One of the most primary answers is that of community, and of family. All the questions we face when preparing for and moving toward parenthood are made more navigable and less foreign when we draw on the wisdom of another who has walked that path before us. The challenges that can arise along the way invite us to lean on our chosen friends and families for support, transforming what might have been an isolating experience into one that deepens our relationships with those who will be taking this journey alongside us.
The term ‘family’ was originally re-claimed by queer culture some decades ago, when coming out frequently meant alienation from one’s family of origin. This concept of family, as used by the queer community, came to refer very specifically to the larger community of queer folk, as a way of identifying places and people that could offer safety and solidarity. Many of us also came to apply the term to our intimate communities of close friends who, especially when our family of origin had been less than supportive, became our true and chosen families.
As members of the queer community who choose parenthood, we take the reclamation of the term ‘family’ one step further. In defiance of all the social norms that dictate who is best qualified to parent, to commit, to love, we declare that family is what we make it. It is the community we joined when we came out, and the communities we choose as our most intimate and loving support systems, and now it is also the family of parent and child/ren, created consciously, with intention and love.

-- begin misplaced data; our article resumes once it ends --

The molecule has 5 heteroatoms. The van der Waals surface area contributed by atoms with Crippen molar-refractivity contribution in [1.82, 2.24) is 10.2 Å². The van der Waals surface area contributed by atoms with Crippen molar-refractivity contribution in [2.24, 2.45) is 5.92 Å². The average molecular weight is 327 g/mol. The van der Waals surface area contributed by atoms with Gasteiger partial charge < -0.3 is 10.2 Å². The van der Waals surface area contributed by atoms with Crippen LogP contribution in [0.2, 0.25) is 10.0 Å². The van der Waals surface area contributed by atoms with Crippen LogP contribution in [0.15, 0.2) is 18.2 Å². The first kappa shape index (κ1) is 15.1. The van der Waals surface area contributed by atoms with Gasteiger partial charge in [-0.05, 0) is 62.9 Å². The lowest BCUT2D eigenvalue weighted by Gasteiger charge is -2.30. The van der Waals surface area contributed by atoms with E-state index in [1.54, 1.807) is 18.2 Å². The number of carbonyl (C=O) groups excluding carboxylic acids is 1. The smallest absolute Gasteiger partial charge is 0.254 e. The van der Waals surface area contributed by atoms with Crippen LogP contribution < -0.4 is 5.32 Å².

Queer families are not the only non-traditional family structures that have been gaining visibility in our culture. The solo parent (aka ‘Choice Mom’) community is a growing and vibrant one, and they are bringing visibility and support to those that have been, until recently, an isolated and misunderstood group of parents. Often dismissed as irresponsible, or disrespected by those who assume that their pregnancies were unintentional or ill-considered, solo parents are breaking increasingly visible new ground and setting a new standard for the culture of parenting in our society. As Jennifers Aniston and Lopez portray empowered solo moms on film (though in admittedly unrealistic scenarios), and our country is led by the son of a powerful and celebrated solo mother, our cultural consciousness is experiencing a dramatic shift. Add to this the movements around gay marriage and gay parenting (both of which are also becoming increasingly visible in the media), and we have an even more dramatic transition.